I laughed and said, “Well, I wish the police would come in. It wouldn’t bother me at all.”
We sang several hymns. We sounded a little thin and tinny, but the spirit was what counted. We didn’t have a piano or any kind of accompaniment. Willie Smith was there, but he wasn’t sure he wanted to be a part of it. He still didn’t know just what to think.
I recall I had assured Willie, just before we started, that God was in this. I said, “I know now that I’m going to be in God’s perfect will. Not God’s permissive will as I as in my past life.”
Well, we prayed again and then I relaxed.
I introduced myself.
I told about where I was born, my age, my name, my marriage, my sons, my religious background, where I went to high school and college. I talked about the churches I had pastored in Florida, Illinois and California. I said that one in Santa Ana had been the last I pastored in 1963, and here we were now, after my army hitch. I told them that I was a division manager with one of the largest retailers in Los Angeles, and that I would continue as such until the church was large enough to support a full-time minister. Even then, I was sure that that time would come.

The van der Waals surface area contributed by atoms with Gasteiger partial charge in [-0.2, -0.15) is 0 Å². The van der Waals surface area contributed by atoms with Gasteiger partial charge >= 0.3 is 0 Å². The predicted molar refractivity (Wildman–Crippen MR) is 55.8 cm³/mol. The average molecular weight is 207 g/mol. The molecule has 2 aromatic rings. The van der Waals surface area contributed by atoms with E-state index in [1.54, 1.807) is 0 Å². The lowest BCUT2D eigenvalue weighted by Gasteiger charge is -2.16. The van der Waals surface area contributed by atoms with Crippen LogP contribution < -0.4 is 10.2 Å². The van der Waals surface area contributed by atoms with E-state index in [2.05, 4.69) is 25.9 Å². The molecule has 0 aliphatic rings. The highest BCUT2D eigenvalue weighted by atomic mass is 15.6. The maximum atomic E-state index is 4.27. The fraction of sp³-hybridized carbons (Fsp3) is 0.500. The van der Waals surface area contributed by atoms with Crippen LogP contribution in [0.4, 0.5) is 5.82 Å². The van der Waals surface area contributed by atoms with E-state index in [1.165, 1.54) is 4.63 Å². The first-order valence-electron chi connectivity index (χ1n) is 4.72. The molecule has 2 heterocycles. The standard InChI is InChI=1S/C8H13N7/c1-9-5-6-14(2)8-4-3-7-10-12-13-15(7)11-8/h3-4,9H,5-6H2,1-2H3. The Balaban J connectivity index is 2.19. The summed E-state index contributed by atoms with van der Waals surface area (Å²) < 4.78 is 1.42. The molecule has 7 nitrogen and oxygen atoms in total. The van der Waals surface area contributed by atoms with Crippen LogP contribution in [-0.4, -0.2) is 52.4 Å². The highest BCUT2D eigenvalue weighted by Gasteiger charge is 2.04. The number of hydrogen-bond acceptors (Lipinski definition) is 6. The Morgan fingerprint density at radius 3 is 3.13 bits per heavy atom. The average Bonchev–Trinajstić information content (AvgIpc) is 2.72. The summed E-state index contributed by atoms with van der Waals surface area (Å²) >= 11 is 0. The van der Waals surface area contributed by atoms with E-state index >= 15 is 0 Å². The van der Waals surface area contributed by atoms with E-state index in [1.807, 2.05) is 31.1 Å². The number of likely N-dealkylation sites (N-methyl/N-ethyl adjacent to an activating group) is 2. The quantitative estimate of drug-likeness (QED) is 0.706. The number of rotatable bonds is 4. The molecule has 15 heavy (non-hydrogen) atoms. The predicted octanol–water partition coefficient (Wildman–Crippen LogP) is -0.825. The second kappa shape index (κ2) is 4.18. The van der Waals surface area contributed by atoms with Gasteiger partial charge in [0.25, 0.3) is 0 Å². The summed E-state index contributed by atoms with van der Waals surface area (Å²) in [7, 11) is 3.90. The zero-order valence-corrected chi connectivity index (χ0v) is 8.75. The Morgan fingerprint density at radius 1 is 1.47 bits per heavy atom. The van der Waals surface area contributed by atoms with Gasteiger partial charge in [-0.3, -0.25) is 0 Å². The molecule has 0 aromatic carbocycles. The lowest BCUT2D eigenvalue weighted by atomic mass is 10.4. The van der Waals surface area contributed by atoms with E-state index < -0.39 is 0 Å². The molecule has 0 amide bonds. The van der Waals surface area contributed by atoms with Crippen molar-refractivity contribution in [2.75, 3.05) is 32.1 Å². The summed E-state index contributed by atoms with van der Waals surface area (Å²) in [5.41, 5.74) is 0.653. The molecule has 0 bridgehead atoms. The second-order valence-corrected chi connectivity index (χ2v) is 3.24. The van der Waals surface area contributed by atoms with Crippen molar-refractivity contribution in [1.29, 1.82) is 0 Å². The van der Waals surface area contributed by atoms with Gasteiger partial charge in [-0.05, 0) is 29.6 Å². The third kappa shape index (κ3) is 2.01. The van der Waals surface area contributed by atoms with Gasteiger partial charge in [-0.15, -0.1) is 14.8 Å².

Then I introduced the church.
I said the church was organized to serve the religious, spiritual and social needs of the homosexual community of greater Los Angeles, but I expected to grow to reach homosexuals wherever they might be. I made it clear that we were not a gay church — we were a Christian church, and I said that in my first sermon. I also told them that we would be a general Protestant church to be all-inclusive. Then I prayed again.
And then I went into my Biblical message.
My sermon was entitled, “Be True to You.” It was actually inspired by Polonius’ advice to his son, Laertes, when the young man was about to leave. It’s early in Shakespeare’s play, Hamlet, and it’s from those lines that go:
“This above all: To thine own self be true, And it must follow, as the night the day, Thou canst not then be false to any man.”
I then moved from Shakespeare to the story of Job, to the Book of Job, chapter 19, verses 1-26, and I read them aloud.
“Oh that my words were now written! Oh that they were printed in a book! That they were graven with an iron pen and lead in the rock forever! For I know that my Redeemer liveth, and that he shall stand at the latter day upon the earth: And though after my skin worms destroy this body, yet in my flesh shall I see God.”
Job had learned to be true to himself. He never wavered once he made up his mind, and knew that he was called of God. His friends came and told him that he must have sinned for some reason or he wouldn’t be visited by all these things that plagued him. He lost his family.